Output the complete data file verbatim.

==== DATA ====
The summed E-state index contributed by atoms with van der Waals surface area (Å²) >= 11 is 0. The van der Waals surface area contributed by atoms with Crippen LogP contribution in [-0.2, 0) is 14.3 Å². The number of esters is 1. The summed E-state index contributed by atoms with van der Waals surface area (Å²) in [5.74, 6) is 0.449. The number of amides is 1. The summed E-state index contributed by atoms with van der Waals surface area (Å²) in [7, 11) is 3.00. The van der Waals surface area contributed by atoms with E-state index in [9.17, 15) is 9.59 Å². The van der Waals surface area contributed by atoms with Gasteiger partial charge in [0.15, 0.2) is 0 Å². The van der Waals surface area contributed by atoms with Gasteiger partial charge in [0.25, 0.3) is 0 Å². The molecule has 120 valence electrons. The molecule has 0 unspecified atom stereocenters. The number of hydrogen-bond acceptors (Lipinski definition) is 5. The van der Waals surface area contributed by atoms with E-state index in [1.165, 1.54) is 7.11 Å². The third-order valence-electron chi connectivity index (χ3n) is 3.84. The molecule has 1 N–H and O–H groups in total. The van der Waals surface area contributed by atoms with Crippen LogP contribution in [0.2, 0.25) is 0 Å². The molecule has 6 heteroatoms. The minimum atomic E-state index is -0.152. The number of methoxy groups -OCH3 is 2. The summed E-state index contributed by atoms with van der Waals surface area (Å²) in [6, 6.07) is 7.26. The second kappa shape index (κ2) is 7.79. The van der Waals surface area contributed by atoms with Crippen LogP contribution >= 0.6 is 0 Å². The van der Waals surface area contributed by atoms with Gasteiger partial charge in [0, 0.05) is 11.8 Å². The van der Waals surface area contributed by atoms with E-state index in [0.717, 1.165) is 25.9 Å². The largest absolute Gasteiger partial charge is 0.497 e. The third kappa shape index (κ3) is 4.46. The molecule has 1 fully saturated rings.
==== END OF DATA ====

The summed E-state index contributed by atoms with van der Waals surface area (Å²) >= 11 is 0. The van der Waals surface area contributed by atoms with Crippen LogP contribution in [-0.2, 0) is 14.3 Å². The number of esters is 1. The summed E-state index contributed by atoms with van der Waals surface area (Å²) in [5.74, 6) is 0.449. The number of amides is 1. The summed E-state index contributed by atoms with van der Waals surface area (Å²) in [7, 11) is 3.00. The van der Waals surface area contributed by atoms with E-state index in [9.17, 15) is 9.59 Å². The van der Waals surface area contributed by atoms with Gasteiger partial charge in [0.15, 0.2) is 0 Å². The van der Waals surface area contributed by atoms with Gasteiger partial charge in [0.25, 0.3) is 0 Å². The molecule has 120 valence electrons. The molecule has 0 unspecified atom stereocenters. The number of hydrogen-bond acceptors (Lipinski definition) is 5. The van der Waals surface area contributed by atoms with E-state index in [1.165, 1.54) is 7.11 Å². The third-order valence-electron chi connectivity index (χ3n) is 3.84. The molecule has 1 N–H and O–H groups in total. The van der Waals surface area contributed by atoms with Crippen LogP contribution in [0.2, 0.25) is 0 Å². The molecule has 6 heteroatoms. The minimum atomic E-state index is -0.152. The number of methoxy groups -OCH3 is 2. The summed E-state index contributed by atoms with van der Waals surface area (Å²) in [6, 6.07) is 7.26. The second kappa shape index (κ2) is 7.79. The van der Waals surface area contributed by atoms with Crippen LogP contribution >= 0.6 is 0 Å². The van der Waals surface area contributed by atoms with Gasteiger partial charge in [0, 0.05) is 11.8 Å². The van der Waals surface area contributed by atoms with E-state index in [0.717, 1.165) is 25.9 Å². The largest absolute Gasteiger partial charge is 0.497 e. The third kappa shape index (κ3) is 4.46. The molecule has 1 fully saturated rings.